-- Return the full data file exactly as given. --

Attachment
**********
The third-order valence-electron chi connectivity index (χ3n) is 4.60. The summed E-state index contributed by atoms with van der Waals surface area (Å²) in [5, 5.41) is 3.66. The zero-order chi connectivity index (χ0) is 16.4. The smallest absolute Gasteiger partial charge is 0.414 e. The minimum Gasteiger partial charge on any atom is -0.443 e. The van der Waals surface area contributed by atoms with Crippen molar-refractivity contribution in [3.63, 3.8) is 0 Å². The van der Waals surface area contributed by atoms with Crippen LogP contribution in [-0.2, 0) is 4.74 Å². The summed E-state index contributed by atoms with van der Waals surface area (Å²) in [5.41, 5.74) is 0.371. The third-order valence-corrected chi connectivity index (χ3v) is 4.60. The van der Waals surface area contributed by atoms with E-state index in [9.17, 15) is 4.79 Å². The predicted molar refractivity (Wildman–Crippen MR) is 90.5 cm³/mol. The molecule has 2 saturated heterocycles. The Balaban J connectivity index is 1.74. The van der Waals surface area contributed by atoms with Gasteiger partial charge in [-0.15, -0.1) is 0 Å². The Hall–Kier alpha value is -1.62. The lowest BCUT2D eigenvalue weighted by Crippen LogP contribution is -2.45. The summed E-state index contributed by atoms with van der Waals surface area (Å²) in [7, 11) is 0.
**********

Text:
The third-order valence-electron chi connectivity index (χ3n) is 4.60. The summed E-state index contributed by atoms with van der Waals surface area (Å²) in [5, 5.41) is 3.66. The zero-order chi connectivity index (χ0) is 16.4. The smallest absolute Gasteiger partial charge is 0.414 e. The minimum Gasteiger partial charge on any atom is -0.443 e. The van der Waals surface area contributed by atoms with Crippen molar-refractivity contribution in [3.63, 3.8) is 0 Å². The van der Waals surface area contributed by atoms with Crippen LogP contribution in [-0.2, 0) is 4.74 Å². The summed E-state index contributed by atoms with van der Waals surface area (Å²) in [5.41, 5.74) is 0.371. The third-order valence-corrected chi connectivity index (χ3v) is 4.60. The van der Waals surface area contributed by atoms with E-state index in [9.17, 15) is 4.79 Å². The predicted molar refractivity (Wildman–Crippen MR) is 90.5 cm³/mol. The molecule has 2 saturated heterocycles. The Balaban J connectivity index is 1.74. The van der Waals surface area contributed by atoms with Gasteiger partial charge in [-0.15, -0.1) is 0 Å². The Hall–Kier alpha value is -1.62. The lowest BCUT2D eigenvalue weighted by Crippen LogP contribution is -2.45. The summed E-state index contributed by atoms with van der Waals surface area (Å²) in [7, 11) is 0.